Mr. Elba says: “I spoke on this and I spoke quite openly that I was disappointed.” He got a standing ovation when he made a speech to British Parliament last year urging greater diversity in film and television because he could only play so many “best friends,” “gang leaders” or “athletic types.” (It was around the same time he got snubbed by the Oscars, failing to receive a nomination for his powerful performance as a brutal African warlord with a child army in “Beasts of No Nation,” and wasn’t even invited to the ceremony.)
He calls Mr. Jackson “a god” who gets respect “as an actor, black, white, whatever,” but adds: “It felt like a very stupid thing to say, if I’m really honest and in a time where people are being marginalized, why marginalize us even further by going on about black Americans and English Americans? And to his credit, he read that and apologized. He called and said, ‘Hey, man. I agree. You’re right, black is black.’ I respect him for actually acknowledging what I said and sort of rethinking it.
“Americans come into England to the theater and play English characters all day long and no one pipes up and says, ‘Hey, you can’t do that,’ and no one should. It’s called acting for a reason.”
I wonder why it’s harder for Americans to get a British accent right than vice versa.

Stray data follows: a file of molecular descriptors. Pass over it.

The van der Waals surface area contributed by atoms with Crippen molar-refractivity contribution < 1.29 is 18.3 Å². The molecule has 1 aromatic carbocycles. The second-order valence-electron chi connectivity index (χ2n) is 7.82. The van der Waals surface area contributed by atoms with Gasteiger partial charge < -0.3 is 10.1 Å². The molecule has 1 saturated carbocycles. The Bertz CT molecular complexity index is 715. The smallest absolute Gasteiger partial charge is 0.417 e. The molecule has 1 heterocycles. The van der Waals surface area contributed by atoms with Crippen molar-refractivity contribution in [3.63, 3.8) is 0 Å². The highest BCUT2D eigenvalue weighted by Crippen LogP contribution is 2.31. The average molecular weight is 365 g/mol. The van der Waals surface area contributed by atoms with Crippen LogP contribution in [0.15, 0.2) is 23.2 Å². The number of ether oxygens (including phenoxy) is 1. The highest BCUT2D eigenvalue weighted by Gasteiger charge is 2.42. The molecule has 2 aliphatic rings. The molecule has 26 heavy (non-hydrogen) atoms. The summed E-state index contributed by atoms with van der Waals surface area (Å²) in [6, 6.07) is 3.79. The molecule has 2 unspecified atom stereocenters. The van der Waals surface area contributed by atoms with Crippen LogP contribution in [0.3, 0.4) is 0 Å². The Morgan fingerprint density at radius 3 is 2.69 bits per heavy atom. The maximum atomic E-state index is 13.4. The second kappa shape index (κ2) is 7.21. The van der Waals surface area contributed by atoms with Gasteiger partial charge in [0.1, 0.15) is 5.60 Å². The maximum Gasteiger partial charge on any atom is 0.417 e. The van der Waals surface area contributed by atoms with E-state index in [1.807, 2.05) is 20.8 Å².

“Something to do with the way the tongue sits in the mouth, believe it or not,” he says. “But when the English speak, we speak more frontal and it’s harder for Americans to get that sound because the tongue is so much more relaxed. I’ve studied it.”
He did worry about the East Coast accents for “The Wire” and “Molly’s Game,” however.
Just as he was nervous to make love on screen with Ms. Winslet, he says he was nervous to speak the high-velocity words of “the oracle,” as he calls Mr. Sorkin, especially since it was the writer’s first directing gig.
“I thought he’d be super-pedantic and edgy but he was chill,” Mr. Elba says. “Someone said to him, ‘We’re going to change lens,’ and he’d say, ‘Change lens? That’s exactly what I was going to say, let’s change the lens.’ He didn’t pretend to be like a technical genius. He just knows the drama. He really knows words. He knows emotion.”
Mr. Sorkin also managed not to freak out with him when Mr. Elba engaged in a kickboxing competition in Thailand and England for a documentary days before he arrived, exhausted, in Toronto for shooting.
“Everyone was on a knife’s edge, like come on,” Mr. Elba says. “‘The truth is, if Idris loses and he gets his face broken or his leg snapped in half, how do we make our movie?’”
He muses: “I think there’s something to be had about testing your fear capacity, something that keeps you alive.” He snaps his fingers. “Maybe it keeps me younger. I think they call that a midlife crisis.”
I wonder, given his Parliament speech urging greater diversity in TV and film, including for women, what he made of the recent spat between the “Wonder Woman” director, Patty Jenkins, who now holds the record for the biggest United States opening for a film directed by a woman, and James Cameron, who called the movie “a step backward” because Wonder Woman is “an objectified icon, and it’s just male Hollywood doing the same old thing.”
Mr. Cameron got throttled, but he is right that it’s easier for the suits who run Hollywood to accept a gorgeous young woman in a sexy costume than to make movies with middle-aged, non-cartoony heroines struggling with life, the kind Bette Davis and Joan Crawford used to do.